Thanks! Well this is a creative book realised by Camilla Ronzullo, aka @zeldawasawriter. Each chapter of this book is full of creative quotes and suggestions from the author. She basically invites the readers to modify the book entirely using her creative directions. I truly loved this concept, so I am giving it a go. I am actually working on all the pages where Camilla is asking to create an imaginary family album of unknown people. In this case, I picked some random subjects from my collection of vintage photos and transformed them entirely. The background pages of the book became a way for me to experiment with the masking tape, and the final result is colourful and playful, as it should be. I can’t wait to fill all the pages of this inspiring book!
Photographs are central to your work. Where do you find your inspiration for workshops and your own work and how has your style evolved?
Because of my academic studies in design and photography, I believe that I have unconsciously merged these two passions. During my Academy years I was also a collector of vintage photos, and after a while I needed to do something with these images. Collecting them was not enough for me, so I started to play around with pens and stickers decorating these pictures. This practice satisfied me so much, and I didn’t want to stop anymore. After 4 years of making this kind of art I explored the possibility to make art classes, so it was natural for me to make collage creative sessions. I also wanted to bring different workshops to the community in order to stimulate my students. Even if in each session I use similar materials, the medium can change and adapt, based on repurposing, recycling or reusing items that we already have in our homes. These mediums can be vintage postcards, photos or paper, fashion magazines, posters that we wanted to throw away, vinyl records and so on. I love to challenge my students, and to let them understand that it is possible to transform existing items into something beautiful. You just need the right tips and materials to revamp anything into something new.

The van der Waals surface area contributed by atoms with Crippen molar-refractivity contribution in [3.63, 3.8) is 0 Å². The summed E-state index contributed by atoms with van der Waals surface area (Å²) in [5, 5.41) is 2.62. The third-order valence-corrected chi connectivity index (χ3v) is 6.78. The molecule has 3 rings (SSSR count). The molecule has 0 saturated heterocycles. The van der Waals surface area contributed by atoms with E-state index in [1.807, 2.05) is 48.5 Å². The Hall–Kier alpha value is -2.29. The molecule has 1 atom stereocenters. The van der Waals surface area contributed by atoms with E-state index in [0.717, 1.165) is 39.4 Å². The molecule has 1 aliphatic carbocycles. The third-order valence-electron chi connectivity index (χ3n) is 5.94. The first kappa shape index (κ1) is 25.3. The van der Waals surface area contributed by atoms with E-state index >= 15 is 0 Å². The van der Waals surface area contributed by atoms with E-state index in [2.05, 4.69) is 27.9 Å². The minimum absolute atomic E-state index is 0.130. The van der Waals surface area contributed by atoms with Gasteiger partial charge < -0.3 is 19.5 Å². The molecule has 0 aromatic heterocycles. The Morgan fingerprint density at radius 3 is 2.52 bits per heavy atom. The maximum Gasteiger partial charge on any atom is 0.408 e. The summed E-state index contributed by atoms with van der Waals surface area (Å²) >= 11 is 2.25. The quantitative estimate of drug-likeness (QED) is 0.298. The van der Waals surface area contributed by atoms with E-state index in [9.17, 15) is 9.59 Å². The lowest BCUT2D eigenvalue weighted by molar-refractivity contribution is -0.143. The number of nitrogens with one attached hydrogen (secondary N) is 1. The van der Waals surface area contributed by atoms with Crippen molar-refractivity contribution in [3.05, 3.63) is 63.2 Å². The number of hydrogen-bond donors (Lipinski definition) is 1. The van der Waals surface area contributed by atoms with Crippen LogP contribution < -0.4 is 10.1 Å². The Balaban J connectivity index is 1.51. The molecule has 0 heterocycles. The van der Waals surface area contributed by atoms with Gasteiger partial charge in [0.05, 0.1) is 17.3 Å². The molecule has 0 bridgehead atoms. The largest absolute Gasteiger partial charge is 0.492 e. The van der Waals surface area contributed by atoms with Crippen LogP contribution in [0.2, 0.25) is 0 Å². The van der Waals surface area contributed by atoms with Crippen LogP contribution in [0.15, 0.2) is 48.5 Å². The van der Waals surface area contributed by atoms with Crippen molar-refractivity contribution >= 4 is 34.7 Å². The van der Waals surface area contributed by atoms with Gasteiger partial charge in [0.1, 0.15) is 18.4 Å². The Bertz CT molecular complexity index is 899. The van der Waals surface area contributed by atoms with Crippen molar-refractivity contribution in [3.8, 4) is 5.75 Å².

The biggest challenge of your career to date?
Unfortunately, the pandemic emergency is not giving me the chance to teach art classes anymore, and this is something that I miss. As many others, I am a self-employed artist, and we are facing a big challenge in the near future. We will need to reinvent our way to engage with the world. I hope to come back to teach soon, but in the meantime, you can find me online. I will soon release some video tutorials for all to see, to get inspired, creative and to distract for a while from these hard times.
What is the highlight of your career?
Last year, I was able to work for so many amazing brands, event organisers and companies. For me, the highest moment was to work for the Kensington Palace, where I made a series of 3 workshops during their Bright Nights events. The palace was open to the public for 3 different nights and my workshops were part of the programme! It was a really great experience.
Quick fire questions
Best advice you have ever been given?
Don’t be afraid to think big
Favourite Gallery or Museum?
If you could have dinner with three artists (past or present) who would they be?
Yayoi Kusama, Frida Kahlo and Luigi Ghirri
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Naomi Vona photographed by: https://www.instagram.com/stefani.stoyanovaphoto/